Roman mythology is closely based on that of the Greeks, but not identical to it. Often people see the Roman pantheon as the same as the Greek with the names changed, but there's a lot more to it than that. The counterpart of Athena, Minerva, still serves as a patron of artisans, and as a figure of wisdom, but loses almost all of the association with war – and is considered a much more minor figure; these factors are probably linked, though it is easy to argue either way for the direction of causality. Such shifts were common; while each of the 12 primary deities of the Greek pantheon exist in the Roman pantheon, by way of counterparts, some responsibilities are shifted, and importance is heavily shifted, with Vesta of far greater importance than Hestia; indeed, Hestia was not a major goddess to the Greeks, having been said to have given up her seat at the top table to Dionysus on his elevation to godhood. Jupiter had similar importance, if shifted emphasis, compared to Zeus, and Juno was arguably more central to practice than Hera. Likewise, having gained the more respectable aspects of responsibility to war that had been the domain of Athena, Mars was of greater prominence, importance and respectability than Ares. The other major Olympians were generally reduced in importance in Rome as compared to Greece, reflecting both a difference in social importance of certain roles – such as less focus on Neptune compared to Poseidon due to the sea being of less importance to Romans – or a difference in the cultural origins of the gods, as many of the identifications of certain figures with Greek figures were made after the fact, as Roman culture attempted to put itself forward as the successor of Greece. Indeed, there are more supposedly minor figures who were of more cultural or practical importance to Roman religion that arguably have no correspondence with the Greek, and it is here we find another wisdom figure, the water nymph Egeria, said to have been a teacher to Numa Pompilius, the second king of Rome (and successor of Romulus). They also accorded a degree of reverence to Providentia, the personification of forethought.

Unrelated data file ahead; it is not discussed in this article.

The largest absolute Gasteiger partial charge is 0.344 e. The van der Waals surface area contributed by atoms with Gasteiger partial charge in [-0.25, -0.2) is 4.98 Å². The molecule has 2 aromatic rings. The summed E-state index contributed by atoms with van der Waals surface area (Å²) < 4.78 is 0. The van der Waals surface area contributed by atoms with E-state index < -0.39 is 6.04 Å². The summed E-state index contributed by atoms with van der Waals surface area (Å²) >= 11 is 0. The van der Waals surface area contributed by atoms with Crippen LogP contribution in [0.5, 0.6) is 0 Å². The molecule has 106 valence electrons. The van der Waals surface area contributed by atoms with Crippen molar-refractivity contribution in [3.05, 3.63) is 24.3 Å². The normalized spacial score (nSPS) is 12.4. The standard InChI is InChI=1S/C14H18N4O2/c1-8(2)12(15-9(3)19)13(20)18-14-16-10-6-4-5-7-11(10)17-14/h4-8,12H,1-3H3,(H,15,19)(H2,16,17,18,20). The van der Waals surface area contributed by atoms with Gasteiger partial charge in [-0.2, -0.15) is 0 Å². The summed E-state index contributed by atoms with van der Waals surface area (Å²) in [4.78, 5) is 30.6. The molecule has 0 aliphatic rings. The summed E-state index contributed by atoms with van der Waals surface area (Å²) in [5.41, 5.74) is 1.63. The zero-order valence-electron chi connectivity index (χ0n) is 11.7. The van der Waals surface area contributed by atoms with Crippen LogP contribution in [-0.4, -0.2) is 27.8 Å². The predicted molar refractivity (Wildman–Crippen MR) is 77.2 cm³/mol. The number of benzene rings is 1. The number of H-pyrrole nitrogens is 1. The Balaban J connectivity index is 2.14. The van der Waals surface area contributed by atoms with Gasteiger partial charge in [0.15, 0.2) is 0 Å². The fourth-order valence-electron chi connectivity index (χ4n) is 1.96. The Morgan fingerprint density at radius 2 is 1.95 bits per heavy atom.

The most well-known wisdom deity in the Egyptian pantheon is probably Isis, also known for magic and as a patron of artisans, and the symbolic mother of the pharaoh. Marriage was also sacred to her, and she would answer prayers on almost any subject, especially from slaves, sinners and artisans. However, another figure of knowledge and wisdom was Thoth, scribe of the gods and patron of scribes. Thoth's variety of wisdom also incorporated knowledge, as well as reason, science (such as it was) and record-keeping. In later Egyptian history, Thoth also became the arbiter of disputes between the gods, and gained importance in the judgement of the dead; involvement in aspects of the afterlife for humans is a very common feature of Egyptian gods, and Isis had her role there as well, assisting dead pharaohs in the afterlife – their symbolic mother in life, and symbolic wife in death. Egyptian mythology also identified a personification of primordial wisdom, Sia, but such figures are thought to have been less important in Egyptian religious practice.